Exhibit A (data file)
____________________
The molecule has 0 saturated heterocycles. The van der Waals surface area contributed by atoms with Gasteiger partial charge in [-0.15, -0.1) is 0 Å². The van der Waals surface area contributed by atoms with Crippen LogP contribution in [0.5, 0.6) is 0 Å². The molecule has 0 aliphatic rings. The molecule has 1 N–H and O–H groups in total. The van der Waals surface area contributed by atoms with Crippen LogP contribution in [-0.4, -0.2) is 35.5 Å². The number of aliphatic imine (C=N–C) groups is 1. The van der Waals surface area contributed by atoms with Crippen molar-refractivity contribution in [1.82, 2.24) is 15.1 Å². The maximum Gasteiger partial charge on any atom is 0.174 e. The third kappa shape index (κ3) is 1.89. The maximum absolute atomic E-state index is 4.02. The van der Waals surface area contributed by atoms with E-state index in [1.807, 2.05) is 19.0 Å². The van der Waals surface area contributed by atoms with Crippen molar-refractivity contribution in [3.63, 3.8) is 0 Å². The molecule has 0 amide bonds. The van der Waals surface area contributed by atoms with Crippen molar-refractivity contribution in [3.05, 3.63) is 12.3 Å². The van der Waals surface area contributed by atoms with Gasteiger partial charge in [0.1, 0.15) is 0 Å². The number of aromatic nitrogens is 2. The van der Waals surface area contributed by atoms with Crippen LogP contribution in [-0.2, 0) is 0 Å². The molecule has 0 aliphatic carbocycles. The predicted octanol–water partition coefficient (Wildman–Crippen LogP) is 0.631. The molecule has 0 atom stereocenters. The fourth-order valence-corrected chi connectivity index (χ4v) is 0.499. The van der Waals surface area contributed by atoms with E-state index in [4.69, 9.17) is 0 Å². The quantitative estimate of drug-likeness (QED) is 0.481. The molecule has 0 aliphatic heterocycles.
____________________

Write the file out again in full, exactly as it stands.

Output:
The molecule has 0 saturated heterocycles. The van der Waals surface area contributed by atoms with Gasteiger partial charge in [-0.15, -0.1) is 0 Å². The van der Waals surface area contributed by atoms with Crippen LogP contribution in [0.5, 0.6) is 0 Å². The molecule has 0 aliphatic rings. The molecule has 1 N–H and O–H groups in total. The van der Waals surface area contributed by atoms with Crippen LogP contribution in [-0.4, -0.2) is 35.5 Å². The number of aliphatic imine (C=N–C) groups is 1. The van der Waals surface area contributed by atoms with Crippen molar-refractivity contribution in [1.82, 2.24) is 15.1 Å². The maximum Gasteiger partial charge on any atom is 0.174 e. The third kappa shape index (κ3) is 1.89. The maximum absolute atomic E-state index is 4.02. The van der Waals surface area contributed by atoms with E-state index in [1.807, 2.05) is 19.0 Å². The van der Waals surface area contributed by atoms with Crippen molar-refractivity contribution in [3.63, 3.8) is 0 Å². The molecule has 0 amide bonds. The van der Waals surface area contributed by atoms with Crippen molar-refractivity contribution in [3.05, 3.63) is 12.3 Å². The van der Waals surface area contributed by atoms with Gasteiger partial charge in [0.1, 0.15) is 0 Å². The number of aromatic nitrogens is 2. The van der Waals surface area contributed by atoms with Crippen LogP contribution in [-0.2, 0) is 0 Å². The molecule has 0 aliphatic carbocycles. The predicted octanol–water partition coefficient (Wildman–Crippen LogP) is 0.631. The molecule has 0 atom stereocenters. The fourth-order valence-corrected chi connectivity index (χ4v) is 0.499. The van der Waals surface area contributed by atoms with E-state index in [4.69, 9.17) is 0 Å². The quantitative estimate of drug-likeness (QED) is 0.481. The molecule has 0 aliphatic heterocycles.